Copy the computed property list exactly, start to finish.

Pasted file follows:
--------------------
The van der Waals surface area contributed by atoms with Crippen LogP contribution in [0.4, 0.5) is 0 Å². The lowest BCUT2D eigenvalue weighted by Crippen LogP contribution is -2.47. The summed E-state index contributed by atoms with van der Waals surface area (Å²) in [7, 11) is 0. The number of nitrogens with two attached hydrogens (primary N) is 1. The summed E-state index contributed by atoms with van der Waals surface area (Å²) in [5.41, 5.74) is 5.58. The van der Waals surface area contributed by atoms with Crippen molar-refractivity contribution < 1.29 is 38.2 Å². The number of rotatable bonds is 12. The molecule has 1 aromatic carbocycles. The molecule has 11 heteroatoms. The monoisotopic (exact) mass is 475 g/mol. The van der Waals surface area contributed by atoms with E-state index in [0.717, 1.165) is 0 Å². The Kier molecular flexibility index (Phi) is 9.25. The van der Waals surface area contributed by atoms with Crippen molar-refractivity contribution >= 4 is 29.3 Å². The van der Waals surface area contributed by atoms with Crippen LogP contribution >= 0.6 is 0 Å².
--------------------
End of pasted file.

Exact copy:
The van der Waals surface area contributed by atoms with Crippen LogP contribution in [0.4, 0.5) is 0 Å². The lowest BCUT2D eigenvalue weighted by Crippen LogP contribution is -2.47. The summed E-state index contributed by atoms with van der Waals surface area (Å²) in [7, 11) is 0. The number of nitrogens with two attached hydrogens (primary N) is 1. The summed E-state index contributed by atoms with van der Waals surface area (Å²) in [5.41, 5.74) is 5.58. The van der Waals surface area contributed by atoms with Crippen molar-refractivity contribution < 1.29 is 38.2 Å². The number of rotatable bonds is 12. The molecule has 1 aromatic carbocycles. The molecule has 11 heteroatoms. The monoisotopic (exact) mass is 475 g/mol. The van der Waals surface area contributed by atoms with E-state index in [0.717, 1.165) is 0 Å². The Kier molecular flexibility index (Phi) is 9.25. The van der Waals surface area contributed by atoms with Crippen molar-refractivity contribution >= 4 is 29.3 Å². The van der Waals surface area contributed by atoms with Crippen LogP contribution >= 0.6 is 0 Å².